China’s Big Decision Would Impact U.S. Auto Strategy

GM will offer this EV for about $5,300 in China

This is big.

For a few months now, we’ve been following stories of certain countries playing with the idea of banning the use of gasoline and diesel vehicles. India, France, Britain, Norway, and Germany have floated plans to do away with the sales of new vehicles powered by fossil fuels.

France and Britain plan to ban sales starting in 2040, while India is looking at 2030. Germany hasn’t committed to a year yet, and Norway wants to see the ban go in place by 2025.

Now, the world’s largest car market is following suit, which could change everything.

The world’s largest auto marker is China. Plagued by chronic air pollution, the Chinese government is in desperate need of a plan to improve the environment. With dozens of electric models already for sale there and domestic automakers ramping up production, going electric makes environmental sense. There’s also an economic benefit that can’t be ignored.

The Chinese president didn’t announce a date to ban fossil fuels, but said he would set a deadline for carmakers to stop selling them in the country. Doing so would affect automakers around the world, especially in the United States. Everything from corporate strategy, capital spending, and trade policy would need to be revised. The move may even speed up the acceptance of EVs in the U.S., because automakers here would be forced to develop and refine the technology if they wanted to keep selling vehicles in China.

No doubt, this move would give China the upper hand in the market for electric vehicles.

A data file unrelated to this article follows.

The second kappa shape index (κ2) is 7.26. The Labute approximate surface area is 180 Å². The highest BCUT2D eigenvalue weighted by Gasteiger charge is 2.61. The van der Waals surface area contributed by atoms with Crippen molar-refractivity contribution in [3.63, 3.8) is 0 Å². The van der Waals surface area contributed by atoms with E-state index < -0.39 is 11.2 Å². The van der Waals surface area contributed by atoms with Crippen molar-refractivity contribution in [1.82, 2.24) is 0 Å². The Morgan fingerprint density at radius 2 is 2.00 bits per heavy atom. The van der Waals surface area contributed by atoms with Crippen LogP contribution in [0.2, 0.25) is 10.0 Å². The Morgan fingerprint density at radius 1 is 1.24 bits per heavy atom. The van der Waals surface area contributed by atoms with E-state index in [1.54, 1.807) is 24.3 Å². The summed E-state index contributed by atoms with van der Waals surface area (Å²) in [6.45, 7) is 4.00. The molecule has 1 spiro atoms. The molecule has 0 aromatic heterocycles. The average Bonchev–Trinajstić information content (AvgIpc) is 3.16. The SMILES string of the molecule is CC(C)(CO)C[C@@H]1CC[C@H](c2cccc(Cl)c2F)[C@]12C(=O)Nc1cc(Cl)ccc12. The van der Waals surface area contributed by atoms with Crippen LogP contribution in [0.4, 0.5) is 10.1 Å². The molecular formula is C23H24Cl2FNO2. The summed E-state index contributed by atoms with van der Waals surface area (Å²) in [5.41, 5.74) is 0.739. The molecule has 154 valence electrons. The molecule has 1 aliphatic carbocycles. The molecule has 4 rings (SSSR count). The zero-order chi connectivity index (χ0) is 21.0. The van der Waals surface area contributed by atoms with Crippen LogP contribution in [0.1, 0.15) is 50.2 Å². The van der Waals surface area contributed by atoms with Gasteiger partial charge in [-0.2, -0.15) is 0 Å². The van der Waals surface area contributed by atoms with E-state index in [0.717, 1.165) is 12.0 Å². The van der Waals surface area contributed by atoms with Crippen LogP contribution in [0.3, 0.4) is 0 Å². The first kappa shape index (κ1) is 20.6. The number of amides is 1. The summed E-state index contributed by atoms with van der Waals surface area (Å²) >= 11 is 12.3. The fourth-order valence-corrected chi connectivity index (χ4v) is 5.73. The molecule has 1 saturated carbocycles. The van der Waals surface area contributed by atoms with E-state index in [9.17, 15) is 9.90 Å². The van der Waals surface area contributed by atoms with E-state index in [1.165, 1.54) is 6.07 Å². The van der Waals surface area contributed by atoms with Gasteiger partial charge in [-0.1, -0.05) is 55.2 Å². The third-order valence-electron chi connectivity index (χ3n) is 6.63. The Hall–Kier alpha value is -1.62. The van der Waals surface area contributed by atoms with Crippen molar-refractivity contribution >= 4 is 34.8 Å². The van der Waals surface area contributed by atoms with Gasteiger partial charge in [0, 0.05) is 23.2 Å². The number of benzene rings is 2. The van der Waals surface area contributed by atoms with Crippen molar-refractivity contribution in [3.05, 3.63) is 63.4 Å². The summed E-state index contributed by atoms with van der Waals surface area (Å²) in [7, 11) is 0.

While this is a potential game-changer, it certainly won’t happen tomorrow. A CNN article says,

But while electric sales are increasing fast in China, it remains an overwhelmingly gas and diesel dominated market.

Of the roughly 28 million vehicles sold in China last year, just over 1% were electric, according to the International Energy Agency. The agency defines electric cars as ones powered by batteries or hybrid cars that plug into the power source.

The Chinese government wants 5 million electric cars on the country’s roads by 2020.

Other signs, too, are pointing toward our electric future. Uber, for example, plans to remove gas and diesel-powered cars from use in London by 2022, while GM is working to create a brand of inexpensive EVs for the Chinese market.

The United States has no plan to ban the use of fossil fuels, though some states have proposed the idea of banning them by 2050.

This is happening, guys. From the looks of things, we’ve got about a generation left of driving our five point ohs before the world’s cars go electric.

When should the U.S. ban gas-powered vehicles?

-tgriffith

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